Originally Posted by hobgoblin
Suprisingly, I heard Tommy Hearns started off without being much of a puncher and then with some training - BAM (I thought puncher's are born? I only follow heavyweights so I can't say much on this - I just heard. Sure, moving down in weightclass can make your power more apparent but I don't think that is what Tommy did. Can anyone shed light into this if what I say has any truth?).
Manny Steward actually said Tommy "hit like a girl," with his right hand, and that stablemate Milt McCrory was a harder puncher with his hook, when he started with his hand in the proper upright position.
Some punchers are made, others are born, some are a combination of both. Benny Leonard didn't start out as a hard puncher, but made a concentrated effort to cultivate his power. He made an abrupt breakthrough he was never able to explain, and suddenly possessed the ability to punch with leverage. It took Dempsey a full quarter century to analyze and explain how he did what came naturally to him during his career.
I think Ali was in fact a harder puncher than Larry Holmes. Larry only dropped two of his title challemgers for a full ten seconds (Evangelista and Zanon), but stopped 13 others before the time limit expired. Had chronic hand and arm trouble, yet stopped 34 of his 48 opponents by the time he defended his title against Mike Spinks.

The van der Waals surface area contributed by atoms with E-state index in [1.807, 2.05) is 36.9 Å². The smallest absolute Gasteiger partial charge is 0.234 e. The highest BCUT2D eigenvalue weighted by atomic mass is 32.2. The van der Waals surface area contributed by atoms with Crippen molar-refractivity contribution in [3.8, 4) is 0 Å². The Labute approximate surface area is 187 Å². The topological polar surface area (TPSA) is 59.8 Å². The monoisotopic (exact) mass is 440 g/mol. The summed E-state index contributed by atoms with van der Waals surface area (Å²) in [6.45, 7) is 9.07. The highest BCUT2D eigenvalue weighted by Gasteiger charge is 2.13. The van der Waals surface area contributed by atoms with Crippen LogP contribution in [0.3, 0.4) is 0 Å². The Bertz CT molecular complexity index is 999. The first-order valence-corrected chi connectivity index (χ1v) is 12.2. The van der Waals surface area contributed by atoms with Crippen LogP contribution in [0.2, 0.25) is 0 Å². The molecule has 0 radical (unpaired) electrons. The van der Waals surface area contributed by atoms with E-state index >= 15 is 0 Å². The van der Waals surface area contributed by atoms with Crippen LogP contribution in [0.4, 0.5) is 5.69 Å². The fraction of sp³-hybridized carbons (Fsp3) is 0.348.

There are reports that Willie Pep could hit when he chose to bang hard, but he's generally described as feather fisted. Regardless, his final stoppage total of 65 kayos is higher than the total number of most career matches by contemporary boxers.
Speedster Nino LaRocca had 54 kayos in 75 wins, mainly because of the sheer volumn of punches he delivered. A greyhound with gloves, he tried to punch out Bobby Joe Young in a single round, but failing that, Nino began racing around the ring, peppering Young relentlessly, raining in blows until Young's resistance crumbled.
Although Jose Luis Ramirez knocked Arguello on his keister with a flash knockdown, he never impressed me with his punching power. Yet, Jose posted 82 stoppage wins out of 102 victories, a higher percentage than friend and stablemate JC Chavez, by a margin of one single bout.